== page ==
By Nicole Anne T. Gatilao | September 12, 2023
Last Sept. 4, a woman was stabbed while walking near a gasoline station along Real St., Dumaguete City. Unfortunately, the victim died, while the suspect is currently under the custody of Dumaguete’s Philippine National Police. According to Yes The Best Dumaguete, the reason the suspect stabbed the victim was hunger.
In this case, how can hunger lead to murder?
Hunger is how our body communicates that we need food for energy. Today, however, the Philippine market shows an increase in prices of consumer goods like rice and meat. While Filipinos are doing everything to find ways to make ends meet, the Philippine Statistics Authority reported that the inflation rate of August 2023 is 5.3 percent. With a 0.6 percent increase from last month’s rate, prices of goods continue to increase. To buy food, you need money. But how can you provide something that you cannot afford? People will always resort to drastic measures to attain their needs during desperate times.
One should understand why being unable to afford food may lead to drastic measures. According to Maslow’s Hierarchy of Needs, food is part of our physiological needs. For humans to be motivated, the need for food must be satisfied. Such motivation has positive and negative implications. In this case, hunger motivated the suspect to stab the victim. We might think of it as an irrational reason to kill someone, but when you cannot afford your needs, you become desperate.
Nowadays, affordability depends on which social class you belong to. Reality-wise, not everyone can afford their needs. Factors such as income, prices, and household size matter when talking about affordability. If one has inadequate money to support their needs, they are in poverty. Hence, they are motivated to commit crimes. Poverty and criminal aspects will always have a direct relationship. People will do anything to survive, even if it leads to murder, as reflected by the stabbing incident.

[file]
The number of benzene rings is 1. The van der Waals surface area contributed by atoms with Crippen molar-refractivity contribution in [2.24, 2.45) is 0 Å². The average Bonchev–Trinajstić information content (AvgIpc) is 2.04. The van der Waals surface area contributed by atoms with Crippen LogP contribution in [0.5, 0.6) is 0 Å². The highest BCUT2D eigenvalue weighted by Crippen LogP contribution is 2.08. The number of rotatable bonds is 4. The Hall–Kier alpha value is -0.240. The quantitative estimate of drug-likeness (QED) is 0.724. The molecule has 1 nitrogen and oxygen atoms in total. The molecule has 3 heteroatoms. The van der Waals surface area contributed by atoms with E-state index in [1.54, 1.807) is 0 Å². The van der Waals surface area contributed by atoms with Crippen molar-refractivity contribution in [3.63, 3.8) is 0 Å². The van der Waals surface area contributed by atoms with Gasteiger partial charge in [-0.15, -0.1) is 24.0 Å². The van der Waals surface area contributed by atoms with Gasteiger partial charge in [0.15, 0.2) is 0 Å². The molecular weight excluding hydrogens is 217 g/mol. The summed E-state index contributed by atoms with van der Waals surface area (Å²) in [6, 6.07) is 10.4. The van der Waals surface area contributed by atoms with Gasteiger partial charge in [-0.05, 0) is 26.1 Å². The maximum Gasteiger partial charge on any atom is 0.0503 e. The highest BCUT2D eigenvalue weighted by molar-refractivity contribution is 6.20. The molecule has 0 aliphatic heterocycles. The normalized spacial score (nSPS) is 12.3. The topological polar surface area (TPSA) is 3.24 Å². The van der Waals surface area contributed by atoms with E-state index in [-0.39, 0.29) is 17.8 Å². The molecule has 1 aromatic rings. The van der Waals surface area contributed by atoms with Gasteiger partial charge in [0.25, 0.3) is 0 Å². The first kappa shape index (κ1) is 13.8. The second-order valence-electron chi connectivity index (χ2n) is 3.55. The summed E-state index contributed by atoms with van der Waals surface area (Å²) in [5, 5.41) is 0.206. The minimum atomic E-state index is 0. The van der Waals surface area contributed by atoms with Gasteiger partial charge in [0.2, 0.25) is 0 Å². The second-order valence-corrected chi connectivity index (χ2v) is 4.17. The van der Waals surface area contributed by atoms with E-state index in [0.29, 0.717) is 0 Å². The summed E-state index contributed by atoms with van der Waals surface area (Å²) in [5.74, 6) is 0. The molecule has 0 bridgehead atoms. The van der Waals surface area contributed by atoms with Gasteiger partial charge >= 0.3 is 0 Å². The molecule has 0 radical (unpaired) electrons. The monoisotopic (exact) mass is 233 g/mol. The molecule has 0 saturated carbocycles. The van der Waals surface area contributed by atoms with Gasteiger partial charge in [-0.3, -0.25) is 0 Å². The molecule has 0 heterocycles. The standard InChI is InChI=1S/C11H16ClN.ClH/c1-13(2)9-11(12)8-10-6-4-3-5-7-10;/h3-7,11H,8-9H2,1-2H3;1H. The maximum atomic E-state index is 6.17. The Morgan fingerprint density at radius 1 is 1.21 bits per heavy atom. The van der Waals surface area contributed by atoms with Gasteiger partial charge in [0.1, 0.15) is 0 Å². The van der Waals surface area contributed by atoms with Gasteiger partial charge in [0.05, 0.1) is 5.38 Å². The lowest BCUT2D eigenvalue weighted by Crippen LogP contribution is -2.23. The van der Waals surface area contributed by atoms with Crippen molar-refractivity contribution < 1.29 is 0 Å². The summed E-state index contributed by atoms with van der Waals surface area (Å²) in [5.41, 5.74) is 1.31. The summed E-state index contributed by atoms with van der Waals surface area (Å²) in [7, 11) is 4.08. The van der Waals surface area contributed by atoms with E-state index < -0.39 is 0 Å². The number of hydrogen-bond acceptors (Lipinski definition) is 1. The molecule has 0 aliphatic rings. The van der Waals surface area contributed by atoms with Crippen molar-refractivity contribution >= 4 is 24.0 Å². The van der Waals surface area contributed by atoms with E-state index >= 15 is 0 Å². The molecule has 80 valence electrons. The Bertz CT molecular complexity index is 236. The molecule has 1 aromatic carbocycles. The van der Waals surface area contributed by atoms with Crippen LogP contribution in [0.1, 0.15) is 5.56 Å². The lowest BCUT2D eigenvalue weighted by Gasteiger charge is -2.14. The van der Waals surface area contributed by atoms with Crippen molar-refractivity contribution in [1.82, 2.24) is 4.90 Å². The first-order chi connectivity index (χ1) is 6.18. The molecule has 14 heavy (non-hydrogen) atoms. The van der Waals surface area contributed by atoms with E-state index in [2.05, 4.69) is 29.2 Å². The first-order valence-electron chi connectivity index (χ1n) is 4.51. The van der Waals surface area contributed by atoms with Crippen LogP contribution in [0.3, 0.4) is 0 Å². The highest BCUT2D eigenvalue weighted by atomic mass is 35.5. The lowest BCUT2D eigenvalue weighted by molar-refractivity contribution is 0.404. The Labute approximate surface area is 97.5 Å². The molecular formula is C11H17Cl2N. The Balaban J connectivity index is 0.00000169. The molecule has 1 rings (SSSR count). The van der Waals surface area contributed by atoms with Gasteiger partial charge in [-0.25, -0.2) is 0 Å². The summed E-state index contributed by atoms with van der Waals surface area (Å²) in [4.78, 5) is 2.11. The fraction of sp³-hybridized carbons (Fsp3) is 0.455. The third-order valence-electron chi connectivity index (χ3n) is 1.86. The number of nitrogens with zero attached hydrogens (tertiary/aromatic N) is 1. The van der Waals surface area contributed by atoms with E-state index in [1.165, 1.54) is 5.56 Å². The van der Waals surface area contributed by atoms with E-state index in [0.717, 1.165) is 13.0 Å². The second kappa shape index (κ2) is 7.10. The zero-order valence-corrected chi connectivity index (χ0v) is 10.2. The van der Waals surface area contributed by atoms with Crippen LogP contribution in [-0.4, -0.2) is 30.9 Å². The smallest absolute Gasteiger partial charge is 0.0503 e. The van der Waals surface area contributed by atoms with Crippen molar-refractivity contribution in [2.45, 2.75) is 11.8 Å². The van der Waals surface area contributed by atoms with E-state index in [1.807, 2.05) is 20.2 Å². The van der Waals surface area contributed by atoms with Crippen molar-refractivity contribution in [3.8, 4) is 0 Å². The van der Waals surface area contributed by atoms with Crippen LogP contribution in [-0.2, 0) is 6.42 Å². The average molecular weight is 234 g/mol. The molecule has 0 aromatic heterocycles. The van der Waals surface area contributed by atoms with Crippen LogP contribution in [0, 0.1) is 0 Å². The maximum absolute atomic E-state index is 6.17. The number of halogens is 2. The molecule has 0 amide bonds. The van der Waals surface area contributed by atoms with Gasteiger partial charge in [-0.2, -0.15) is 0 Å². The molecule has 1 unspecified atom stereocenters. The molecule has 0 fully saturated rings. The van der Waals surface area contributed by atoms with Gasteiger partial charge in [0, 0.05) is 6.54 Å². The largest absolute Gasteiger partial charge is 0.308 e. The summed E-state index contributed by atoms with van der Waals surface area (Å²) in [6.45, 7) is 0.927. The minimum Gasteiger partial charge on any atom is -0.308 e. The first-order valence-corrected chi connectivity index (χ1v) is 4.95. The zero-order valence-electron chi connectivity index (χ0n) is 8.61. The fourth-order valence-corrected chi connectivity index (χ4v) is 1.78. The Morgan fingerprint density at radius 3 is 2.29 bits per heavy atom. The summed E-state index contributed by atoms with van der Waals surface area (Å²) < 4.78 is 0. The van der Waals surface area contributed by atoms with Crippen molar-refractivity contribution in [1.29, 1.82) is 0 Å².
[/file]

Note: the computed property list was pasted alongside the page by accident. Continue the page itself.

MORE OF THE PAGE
Sadly, poverty is embedded in the Philippine system. With the current economic situation in the Philippines, this will not be the only incident. If a kilo of rice is not lowered to ₱20, expect more of these crimes.
The government, through local government units, can address this. Providing free housing, building community kitchens, and granting employment to help people afford their needs should be a priority.
Left unchecked, however, the Sept. 4 stabbing incident will not be the only act of desperation that we will encounter—others will steal, sell their bodies, sell illegal drugs, or commit other crimes. Let the stabbing incident be a reminder that people will be desperate to get their needs. So stay safe and demand from the government.
Nicole Anne T. Gatilao is a 21-year-old, College of Business Administration (CBA) student. Hailing from Guimbal, Iloilo, she is currently a 4th year student taking BSBA Major in Operations Management.
Gatilao joined several student organizations throughout her college journey. She joined the Silliman University Student Government executive committee, the CBA student organization, and the CBA student council. With this, she is the former Vice Chairperson of the SUSG Student Rights and Welfare Committee, the former Batch Representative and Secretary of the Silliman Operations Management Executives Society, and currently the Committee Head of the CBA Student Concerns Committee.
Gatilao has always been passionate about helping the community and the students in any way possible. This led to multiple webinars and lectures that she initiated. Gatilao is also a very opinionated person. She believes that dissent is a part of the freedom to express and silence will always enable.